My friend once told me, if you put too many people up on that pedestal, it may get crowded. And sometimes, you may have to push people off it. When I read articles like this, I’m reminded why I pushed someone off the pedestal to get Thomas LaRock in (sorry, Mom!). Articles like this, introductory as they are, are what make an expert a teacher. When an expert goes down a few notches to explain something to make you understand and to simplify that which to you may be complex, it is then that he becomes a mentor and more than just another smart guy on the street. Smart techies are admired; mentors *inspire*. And when you’re in a community, isn’t that what really counts?

Teaching is a challenge. The responsibility is enormous. So to Thomas LaRock and everybody else in the SQL community who bother to make learning easy–thanks! One may say, “But Janice, that article was so basic. Why make a big deal out of it?” Ever heard of the saying “get the head right and the rest will follow”? You see, getting the head right is *not* easy. Giving a good foundation is difficult especially when you’ve been doing something a looong time. Basic concepts become “just” common sense. Experience convolutes definitions with best practices. Problem solving takes 2 steps instead of 20–and you instinctively just know what to do. Imagine having to step back and see what you know from the eyes of a beginner. Imagine having to figure out how to make learning things that you probably had to learn the hard way, fun. No, it’s not that easy. So yes, it is a big deal.

Getting the head right is tough but if you’re able to do it, the rest *will* follow. And it is oh-so-blip-worth-it.

CONCLUSION
Imagine a blank sheet of paper. Imagine that it’s absolutely critical that you write on it. If somebody spills water on that blank sheet of paper, your DR strategy is to leave it to dry. See the other blank sheets of paper you have in your drawer? That’s your HA strategy.

See? I get it. :)

Is restoring a transaction log backup a logged operation?

I was reading on logging recently and I wondered, when I restore a transaction log backup, do the rows get “re-logged” to the current log? I didn’t think they would be. At most, I thought, they’d be logged minimally. I doubted that the transactions would get logged again. I did a quick test.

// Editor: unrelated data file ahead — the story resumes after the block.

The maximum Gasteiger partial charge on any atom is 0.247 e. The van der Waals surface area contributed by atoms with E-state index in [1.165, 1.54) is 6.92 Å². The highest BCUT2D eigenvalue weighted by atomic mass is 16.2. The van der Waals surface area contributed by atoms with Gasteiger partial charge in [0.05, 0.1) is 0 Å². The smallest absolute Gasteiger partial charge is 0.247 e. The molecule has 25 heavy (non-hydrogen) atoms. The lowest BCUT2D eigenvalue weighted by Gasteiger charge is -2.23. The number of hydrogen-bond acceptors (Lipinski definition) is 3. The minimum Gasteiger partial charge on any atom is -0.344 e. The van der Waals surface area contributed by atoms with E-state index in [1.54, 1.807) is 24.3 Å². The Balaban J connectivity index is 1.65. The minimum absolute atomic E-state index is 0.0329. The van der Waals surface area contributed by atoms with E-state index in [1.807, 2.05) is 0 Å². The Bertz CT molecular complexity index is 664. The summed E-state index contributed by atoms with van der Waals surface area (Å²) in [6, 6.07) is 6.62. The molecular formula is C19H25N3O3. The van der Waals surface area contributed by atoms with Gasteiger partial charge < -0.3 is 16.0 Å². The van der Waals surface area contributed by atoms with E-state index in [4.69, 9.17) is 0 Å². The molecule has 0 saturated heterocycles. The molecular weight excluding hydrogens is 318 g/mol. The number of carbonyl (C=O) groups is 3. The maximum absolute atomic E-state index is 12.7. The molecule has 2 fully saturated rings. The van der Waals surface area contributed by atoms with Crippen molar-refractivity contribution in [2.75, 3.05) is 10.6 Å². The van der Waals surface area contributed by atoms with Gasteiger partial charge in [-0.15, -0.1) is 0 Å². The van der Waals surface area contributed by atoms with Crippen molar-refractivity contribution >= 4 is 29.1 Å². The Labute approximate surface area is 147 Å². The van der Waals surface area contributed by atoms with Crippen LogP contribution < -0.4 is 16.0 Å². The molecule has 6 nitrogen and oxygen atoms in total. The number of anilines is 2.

1. First, I created a test database, set it to full recovery model, and created a full db backup.

USE master
go
--Create the test database
CREATE DATABASE TestDB;
GO

--Set the recovery model to full
ALTER DATABASE TestDB SET RECOVERY FULL;
GO

--Full database backup
BACKUP DATABASE TestDB TO DISK = 'c:BackupTestDB_Full.bak';
GO

2. Then, I checked how much space was used at this point.

DBCC SQLPERF(logspace)

And the result for TestDB was (not all columns included):

Log Size (MB)	
.5390625      

3. Then, I ran the following script to fill the transaction log:

--Fill the transaction log
USE TestDB;
go
create table myTable (myNo int, myDate datetime)

DECLARE @a INT

SET @a = 1

WHILE @a < 20000
    BEGIN
        INSERT  INTO myTable ( myNo, myDate )
        VALUES  (
                  @a,
                  GETDATE()
                )
        SET @a = @a + 1
	    End

4. I checked the log space again.

DBCC SQLPERF(logspace)

The result’s:

Log Size (MB)
11.17969

5. Next, I performed a transaction log backup.

--Perform a transaction log backup
BACKUP LOG TestDB TO  DISK = N'C:BackupTestDB.trn';
GO

6. Then I restored the full database backup and transaction log backup to a new database called TestDB2.

RESTORE DATABASE [TestDB2] FROM  DISK = N'c:BackupTestDB_Full.bak' WITH NORECOVERY,
      MOVE 'testdb' TO
'C:testdb2.mdf',
      MOVE 'testdb_log'
TO 'C:testdb2_log.ldf'
GO
RESTORE LOG [TestDB2] FROM  DISK = N'C:BackupTestDB.trn' WITH  RECOVERY
GO

7. And then I checked the log space again…

DBCC SQLPERF(logspace)

And the result was:

Log Size (MB)
11.17969

The size of the log after restore and the size of the log when we executed the fill-up script are the same. So it would seem the transactions do get re-logged during a restore.

Conclusion: (update)
The answer is Yes. A transaction log restore comprises of two steps: data is copied to the transaction log then rolled forward.